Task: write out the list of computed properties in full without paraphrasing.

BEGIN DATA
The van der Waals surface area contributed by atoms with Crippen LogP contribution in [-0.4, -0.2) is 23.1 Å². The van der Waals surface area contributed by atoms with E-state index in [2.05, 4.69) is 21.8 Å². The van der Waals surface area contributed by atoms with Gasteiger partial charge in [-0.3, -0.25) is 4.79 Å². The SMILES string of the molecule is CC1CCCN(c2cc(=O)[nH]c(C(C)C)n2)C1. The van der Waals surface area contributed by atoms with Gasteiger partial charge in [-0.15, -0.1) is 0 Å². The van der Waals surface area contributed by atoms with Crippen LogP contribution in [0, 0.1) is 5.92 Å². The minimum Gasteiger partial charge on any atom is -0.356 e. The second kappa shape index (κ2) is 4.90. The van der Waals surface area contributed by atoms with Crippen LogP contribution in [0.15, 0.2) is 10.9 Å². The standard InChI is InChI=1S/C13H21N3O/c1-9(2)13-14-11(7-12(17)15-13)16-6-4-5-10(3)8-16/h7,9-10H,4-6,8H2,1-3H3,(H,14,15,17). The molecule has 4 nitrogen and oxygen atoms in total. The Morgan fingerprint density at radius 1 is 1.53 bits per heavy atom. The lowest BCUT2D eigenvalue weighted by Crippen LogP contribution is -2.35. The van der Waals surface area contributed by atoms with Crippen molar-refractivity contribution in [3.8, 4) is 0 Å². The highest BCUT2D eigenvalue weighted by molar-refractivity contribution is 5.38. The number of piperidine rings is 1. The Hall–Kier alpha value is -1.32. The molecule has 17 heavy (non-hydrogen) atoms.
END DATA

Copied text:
The van der Waals surface area contributed by atoms with Crippen LogP contribution in [-0.4, -0.2) is 23.1 Å². The van der Waals surface area contributed by atoms with E-state index in [2.05, 4.69) is 21.8 Å². The van der Waals surface area contributed by atoms with Gasteiger partial charge in [-0.3, -0.25) is 4.79 Å². The SMILES string of the molecule is CC1CCCN(c2cc(=O)[nH]c(C(C)C)n2)C1. The van der Waals surface area contributed by atoms with Gasteiger partial charge in [-0.15, -0.1) is 0 Å². The van der Waals surface area contributed by atoms with Crippen LogP contribution in [0, 0.1) is 5.92 Å². The minimum Gasteiger partial charge on any atom is -0.356 e. The second kappa shape index (κ2) is 4.90. The van der Waals surface area contributed by atoms with Crippen LogP contribution in [0.15, 0.2) is 10.9 Å². The standard InChI is InChI=1S/C13H21N3O/c1-9(2)13-14-11(7-12(17)15-13)16-6-4-5-10(3)8-16/h7,9-10H,4-6,8H2,1-3H3,(H,14,15,17). The molecule has 4 nitrogen and oxygen atoms in total. The Morgan fingerprint density at radius 1 is 1.53 bits per heavy atom. The lowest BCUT2D eigenvalue weighted by Crippen LogP contribution is -2.35. The van der Waals surface area contributed by atoms with Crippen molar-refractivity contribution in [3.8, 4) is 0 Å². The highest BCUT2D eigenvalue weighted by molar-refractivity contribution is 5.38. The number of piperidine rings is 1. The Hall–Kier alpha value is -1.32. The molecule has 17 heavy (non-hydrogen) atoms.